Afebrile Pneumonia Syndrome Treatment & Management

  • Author: Dagnachew (Dagne) Assefa, MD, FAAP, FCCP; Chief Editor: Michael R Bye, MD  more...
Updated: Oct 13, 2015

Approach Considerations

Usually, the degree of afebrile pneumonia syndrome (APS) is mild, although clinical and radiographic findings may appear out of proportion (particularly in infants with Chlamydia trachomatis infection); most infants do not require extensive diagnostic evaluation or hospitalization.

Infants who present with more severe illness may need prompt institution of empiric treatment, foregoing the risk of delay and expense of an extensive diagnostic evaluation. These infants often have viral illness, which does not respond to antibiotic therapy, but differentiating bacterial from viral illness is often difficult. Consider empiric antibiotic therapy if the potential benefits of early intervention outweigh the risks of unnecessary treatment.

Go to Pneumonia, Pediatric for more complete information on this topic.


Pharmacologic Treatment

Infants in whom the clinical picture suggests afebrile pneumonia syndrome (APS) may benefit from a 10- to 14-day course of erythromycin. Newer macrolides and azalides are also effective and may be tolerated better (particularly azithromycin).

Recent reports suggest an association between early receipt of erythromycin and the development of hypertrophic pyloric stenosis. Whether such an association will be substantiated or whether the effect will extend to clarithromycin or azithromycin is unclear. Thus, antimicrobial therapy for APS should be considered in the light of this potential adverse outcome.

Antiviral therapy is used in the treatment of cytomegalovirus (CMV), but only when unusually severe disease or immunocompromise is present. Severe CMV pneumonitis may require CMV hyperimmunoglobulin and antiviral therapy.

Although ribavirin is available for the treatment of RSV, disease sufficiently severe enough to merit treatment would not be APS and is beyond the scope of this discussion.


Deterrence and Prevention

Detection and treatment of maternal C trachomatis infection prevents vertical transmission of the pathogen.[14] Avoidance of other risk factors for APS is prudent. Institute appropriate isolation of all patients who are hospitalized.



Consultation with specialists in pulmonary and infectious diseases may be helpful for more serious disease or in difficult cases.

Contributor Information and Disclosures

Dagnachew (Dagne) Assefa, MD, FAAP, FCCP Pediatric Pulmonologist, Pediatric Lung Care, Bon Secours

Dagnachew (Dagne) Assefa, MD, FAAP, FCCP is a member of the following medical societies: American Academy of Pediatrics, American Academy of Sleep Medicine, American College of Chest Physicians, American Thoracic Society, European Respiratory Society

Disclosure: Nothing to disclose.

Specialty Editor Board

Mary L Windle, PharmD Adjunct Associate Professor, University of Nebraska Medical Center College of Pharmacy; Editor-in-Chief, Medscape Drug Reference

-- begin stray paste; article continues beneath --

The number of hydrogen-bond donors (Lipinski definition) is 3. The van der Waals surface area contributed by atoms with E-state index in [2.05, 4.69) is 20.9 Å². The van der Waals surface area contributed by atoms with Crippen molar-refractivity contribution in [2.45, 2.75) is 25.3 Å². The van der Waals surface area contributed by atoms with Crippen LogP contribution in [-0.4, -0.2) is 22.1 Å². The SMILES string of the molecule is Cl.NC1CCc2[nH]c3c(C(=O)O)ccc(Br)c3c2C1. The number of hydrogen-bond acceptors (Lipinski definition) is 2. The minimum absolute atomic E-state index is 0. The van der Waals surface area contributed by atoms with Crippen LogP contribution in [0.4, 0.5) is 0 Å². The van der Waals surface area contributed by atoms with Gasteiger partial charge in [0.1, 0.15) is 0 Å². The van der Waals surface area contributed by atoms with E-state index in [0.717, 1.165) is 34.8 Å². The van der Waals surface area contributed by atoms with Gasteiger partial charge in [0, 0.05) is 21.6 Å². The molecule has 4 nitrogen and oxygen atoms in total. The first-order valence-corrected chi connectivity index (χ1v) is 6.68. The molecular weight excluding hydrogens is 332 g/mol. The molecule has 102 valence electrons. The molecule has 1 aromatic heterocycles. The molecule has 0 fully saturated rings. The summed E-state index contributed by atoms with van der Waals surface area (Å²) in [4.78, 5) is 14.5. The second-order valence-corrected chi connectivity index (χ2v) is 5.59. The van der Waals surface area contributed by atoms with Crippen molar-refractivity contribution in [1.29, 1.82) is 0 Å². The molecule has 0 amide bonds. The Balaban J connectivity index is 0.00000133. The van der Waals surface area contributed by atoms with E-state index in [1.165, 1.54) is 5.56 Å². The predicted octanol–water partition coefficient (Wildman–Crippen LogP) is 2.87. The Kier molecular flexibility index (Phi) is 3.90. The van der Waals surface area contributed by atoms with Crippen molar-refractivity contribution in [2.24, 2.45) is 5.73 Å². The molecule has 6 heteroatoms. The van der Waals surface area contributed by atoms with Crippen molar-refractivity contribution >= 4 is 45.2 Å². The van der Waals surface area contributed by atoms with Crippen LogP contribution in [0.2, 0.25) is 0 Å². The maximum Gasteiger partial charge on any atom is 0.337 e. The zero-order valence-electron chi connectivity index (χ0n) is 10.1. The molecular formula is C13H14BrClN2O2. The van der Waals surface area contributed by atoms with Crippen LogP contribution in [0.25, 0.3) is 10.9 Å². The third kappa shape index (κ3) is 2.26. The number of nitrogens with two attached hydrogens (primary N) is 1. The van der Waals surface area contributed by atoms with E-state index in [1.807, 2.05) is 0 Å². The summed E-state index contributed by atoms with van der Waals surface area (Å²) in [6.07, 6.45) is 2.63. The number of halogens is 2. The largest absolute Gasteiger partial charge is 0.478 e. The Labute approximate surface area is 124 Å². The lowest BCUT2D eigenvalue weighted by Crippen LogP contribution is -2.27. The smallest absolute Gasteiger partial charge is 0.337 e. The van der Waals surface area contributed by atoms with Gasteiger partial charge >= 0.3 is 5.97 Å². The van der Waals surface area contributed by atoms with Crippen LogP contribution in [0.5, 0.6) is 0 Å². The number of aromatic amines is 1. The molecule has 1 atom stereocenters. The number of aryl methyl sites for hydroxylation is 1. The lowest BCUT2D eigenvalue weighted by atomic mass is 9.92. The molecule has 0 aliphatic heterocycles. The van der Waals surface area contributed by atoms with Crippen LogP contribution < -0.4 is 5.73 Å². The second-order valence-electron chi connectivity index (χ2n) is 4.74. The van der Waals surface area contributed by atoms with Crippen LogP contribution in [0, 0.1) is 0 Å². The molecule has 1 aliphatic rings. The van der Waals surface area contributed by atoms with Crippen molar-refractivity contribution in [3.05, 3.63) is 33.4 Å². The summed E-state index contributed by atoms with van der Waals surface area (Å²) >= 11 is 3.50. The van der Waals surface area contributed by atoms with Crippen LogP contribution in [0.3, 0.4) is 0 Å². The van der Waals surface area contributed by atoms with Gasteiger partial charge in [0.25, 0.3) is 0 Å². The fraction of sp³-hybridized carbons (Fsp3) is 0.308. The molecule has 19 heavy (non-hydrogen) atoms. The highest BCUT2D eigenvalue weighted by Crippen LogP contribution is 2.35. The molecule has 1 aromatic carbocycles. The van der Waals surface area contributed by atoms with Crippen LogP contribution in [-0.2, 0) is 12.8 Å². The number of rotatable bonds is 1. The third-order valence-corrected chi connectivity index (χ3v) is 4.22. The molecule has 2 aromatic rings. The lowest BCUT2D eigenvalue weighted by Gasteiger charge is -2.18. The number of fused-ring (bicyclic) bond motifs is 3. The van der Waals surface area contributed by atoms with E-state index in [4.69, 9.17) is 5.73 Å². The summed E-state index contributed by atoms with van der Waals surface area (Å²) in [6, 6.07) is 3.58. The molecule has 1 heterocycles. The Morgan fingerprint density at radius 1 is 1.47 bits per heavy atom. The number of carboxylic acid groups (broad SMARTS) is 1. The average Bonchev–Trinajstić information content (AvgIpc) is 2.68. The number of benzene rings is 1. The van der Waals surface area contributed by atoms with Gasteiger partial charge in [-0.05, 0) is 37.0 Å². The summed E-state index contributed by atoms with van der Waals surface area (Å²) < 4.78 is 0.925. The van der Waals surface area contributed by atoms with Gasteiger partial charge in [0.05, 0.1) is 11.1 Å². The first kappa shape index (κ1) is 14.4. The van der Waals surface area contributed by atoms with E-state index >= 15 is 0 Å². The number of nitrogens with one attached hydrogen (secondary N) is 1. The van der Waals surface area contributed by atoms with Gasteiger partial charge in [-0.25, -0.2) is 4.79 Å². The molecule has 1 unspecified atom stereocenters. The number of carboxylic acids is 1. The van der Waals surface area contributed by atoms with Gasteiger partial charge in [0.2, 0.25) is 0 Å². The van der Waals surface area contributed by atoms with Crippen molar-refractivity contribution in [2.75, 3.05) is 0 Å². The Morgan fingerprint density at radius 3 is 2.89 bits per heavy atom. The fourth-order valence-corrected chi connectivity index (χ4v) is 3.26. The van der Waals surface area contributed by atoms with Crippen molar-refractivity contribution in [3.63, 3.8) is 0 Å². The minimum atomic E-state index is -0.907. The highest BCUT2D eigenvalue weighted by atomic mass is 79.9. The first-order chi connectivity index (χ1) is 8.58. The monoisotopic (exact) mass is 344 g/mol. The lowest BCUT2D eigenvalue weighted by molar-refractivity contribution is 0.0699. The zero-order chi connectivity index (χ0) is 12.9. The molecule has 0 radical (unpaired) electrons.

Disclosure: Nothing to disclose.

Chief Editor

Michael R Bye, MD Professor of Clinical Pediatrics, State University of New York at Buffalo School of Medicine; Attending Physician, Pediatric Pulmonary Division, Women's and Children's Hospital of Buffalo

Michael R Bye, MD is a member of the following medical societies: American Academy of Pediatrics, American College of Chest Physicians, American Thoracic Society

Disclosure: Nothing to disclose.

Additional Contributors

Susanna A McColley, MD Professor of Pediatrics, Northwestern University, The Feinberg School of Medicine; Director of Cystic Fibrosis Center, Head, Division of Pulmonary Medicine, Children's Memorial Medical Center of Chicago

Susanna A McColley, MD is a member of the following medical societies: American Academy of Pediatrics, American College of Chest Physicians, American Sleep Disorders Association, American Thoracic Society

Disclosure: Received honoraria from Genentech for speaking and teaching; Received honoraria from Genentech for consulting; Partner received consulting fee from Boston Scientific for consulting; Received honoraria from Gilead for speaking and teaching; Received consulting fee from Caremark for consulting; Received honoraria from Vertex Pharmaceuticals for speaking and teaching.


Heidi Connolly, MD Associate Professor of Pediatrics and Psychiatry, University of Rochester School of Medicine and Dentistry; Director, Pediatric Sleep Medicine Services, Strong Sleep Disorders Center

Heidi Connolly, MD is a member of the following medical societies: American Academy of Pediatrics, American Thoracic Society, and Society of Critical Care Medicine

Disclosure: Nothing to disclose.

Judith R Grisi, PA-C Physician Assistant, Monmouth Ocean Pulmonary Medicine, CentraState Medical Center

Disclosure: Nothing to disclose.

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